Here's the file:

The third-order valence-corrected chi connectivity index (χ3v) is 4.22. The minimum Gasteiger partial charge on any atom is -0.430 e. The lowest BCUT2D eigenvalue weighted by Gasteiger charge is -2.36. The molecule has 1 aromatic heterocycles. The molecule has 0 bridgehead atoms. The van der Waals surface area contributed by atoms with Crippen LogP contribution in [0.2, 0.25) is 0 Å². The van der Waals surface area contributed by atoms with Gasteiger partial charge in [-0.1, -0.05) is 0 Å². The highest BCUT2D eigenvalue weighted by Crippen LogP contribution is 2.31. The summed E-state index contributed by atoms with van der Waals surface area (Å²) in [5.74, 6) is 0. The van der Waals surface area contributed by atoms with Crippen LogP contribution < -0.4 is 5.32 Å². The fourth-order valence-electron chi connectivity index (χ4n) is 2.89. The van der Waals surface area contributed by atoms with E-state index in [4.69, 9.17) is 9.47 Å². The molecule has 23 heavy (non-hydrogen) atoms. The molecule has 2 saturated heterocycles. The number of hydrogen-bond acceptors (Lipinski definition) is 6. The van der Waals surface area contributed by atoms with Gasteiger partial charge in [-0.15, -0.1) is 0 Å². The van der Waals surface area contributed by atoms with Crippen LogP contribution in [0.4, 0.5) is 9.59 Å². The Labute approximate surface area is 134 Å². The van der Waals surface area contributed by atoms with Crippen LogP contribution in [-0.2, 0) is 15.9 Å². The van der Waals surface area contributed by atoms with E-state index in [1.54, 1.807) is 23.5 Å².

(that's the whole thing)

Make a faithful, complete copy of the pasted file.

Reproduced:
The third-order valence-corrected chi connectivity index (χ3v) is 4.22. The minimum Gasteiger partial charge on any atom is -0.430 e. The lowest BCUT2D eigenvalue weighted by Gasteiger charge is -2.36. The molecule has 1 aromatic heterocycles. The molecule has 0 bridgehead atoms. The van der Waals surface area contributed by atoms with Crippen LogP contribution in [0.2, 0.25) is 0 Å². The van der Waals surface area contributed by atoms with Gasteiger partial charge in [-0.1, -0.05) is 0 Å². The highest BCUT2D eigenvalue weighted by Crippen LogP contribution is 2.31. The summed E-state index contributed by atoms with van der Waals surface area (Å²) in [5.74, 6) is 0. The van der Waals surface area contributed by atoms with Crippen LogP contribution < -0.4 is 5.32 Å². The fourth-order valence-electron chi connectivity index (χ4n) is 2.89. The van der Waals surface area contributed by atoms with E-state index in [4.69, 9.17) is 9.47 Å². The molecule has 23 heavy (non-hydrogen) atoms. The molecule has 2 saturated heterocycles. The number of hydrogen-bond acceptors (Lipinski definition) is 6. The van der Waals surface area contributed by atoms with Gasteiger partial charge in [-0.15, -0.1) is 0 Å². The van der Waals surface area contributed by atoms with Crippen LogP contribution in [0.4, 0.5) is 9.59 Å². The Labute approximate surface area is 134 Å². The van der Waals surface area contributed by atoms with Crippen LogP contribution in [-0.2, 0) is 15.9 Å². The van der Waals surface area contributed by atoms with E-state index in [1.54, 1.807) is 23.5 Å².